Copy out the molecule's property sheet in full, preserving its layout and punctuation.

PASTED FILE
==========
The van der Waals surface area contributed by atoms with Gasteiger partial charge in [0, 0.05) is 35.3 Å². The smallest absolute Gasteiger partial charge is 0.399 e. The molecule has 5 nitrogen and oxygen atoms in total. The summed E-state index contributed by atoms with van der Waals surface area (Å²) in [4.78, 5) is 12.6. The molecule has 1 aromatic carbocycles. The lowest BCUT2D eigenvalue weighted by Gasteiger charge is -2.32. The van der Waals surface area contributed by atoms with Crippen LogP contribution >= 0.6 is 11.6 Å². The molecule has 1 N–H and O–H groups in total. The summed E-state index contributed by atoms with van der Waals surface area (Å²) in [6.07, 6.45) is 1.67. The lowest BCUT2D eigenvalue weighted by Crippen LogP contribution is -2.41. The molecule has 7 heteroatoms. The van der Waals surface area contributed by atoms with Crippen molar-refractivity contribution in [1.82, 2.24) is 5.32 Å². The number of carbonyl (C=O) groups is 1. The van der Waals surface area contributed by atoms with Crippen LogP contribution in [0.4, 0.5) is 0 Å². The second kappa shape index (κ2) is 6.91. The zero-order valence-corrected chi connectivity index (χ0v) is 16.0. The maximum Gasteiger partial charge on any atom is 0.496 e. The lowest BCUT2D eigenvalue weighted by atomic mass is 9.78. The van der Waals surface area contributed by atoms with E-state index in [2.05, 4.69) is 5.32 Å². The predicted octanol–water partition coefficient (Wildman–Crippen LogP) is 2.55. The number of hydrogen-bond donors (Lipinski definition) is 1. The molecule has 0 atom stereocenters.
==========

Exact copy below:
The van der Waals surface area contributed by atoms with Gasteiger partial charge in [0, 0.05) is 35.3 Å². The smallest absolute Gasteiger partial charge is 0.399 e. The molecule has 5 nitrogen and oxygen atoms in total. The summed E-state index contributed by atoms with van der Waals surface area (Å²) in [4.78, 5) is 12.6. The molecule has 1 aromatic carbocycles. The lowest BCUT2D eigenvalue weighted by Gasteiger charge is -2.32. The van der Waals surface area contributed by atoms with Crippen LogP contribution >= 0.6 is 11.6 Å². The molecule has 1 N–H and O–H groups in total. The summed E-state index contributed by atoms with van der Waals surface area (Å²) in [6.07, 6.45) is 1.67. The lowest BCUT2D eigenvalue weighted by Crippen LogP contribution is -2.41. The molecule has 7 heteroatoms. The van der Waals surface area contributed by atoms with Crippen molar-refractivity contribution in [1.82, 2.24) is 5.32 Å². The number of carbonyl (C=O) groups is 1. The van der Waals surface area contributed by atoms with Crippen LogP contribution in [0.4, 0.5) is 0 Å². The second kappa shape index (κ2) is 6.91. The zero-order valence-corrected chi connectivity index (χ0v) is 16.0. The maximum Gasteiger partial charge on any atom is 0.496 e. The lowest BCUT2D eigenvalue weighted by atomic mass is 9.78. The van der Waals surface area contributed by atoms with E-state index in [2.05, 4.69) is 5.32 Å². The predicted octanol–water partition coefficient (Wildman–Crippen LogP) is 2.55. The number of hydrogen-bond donors (Lipinski definition) is 1. The molecule has 0 atom stereocenters.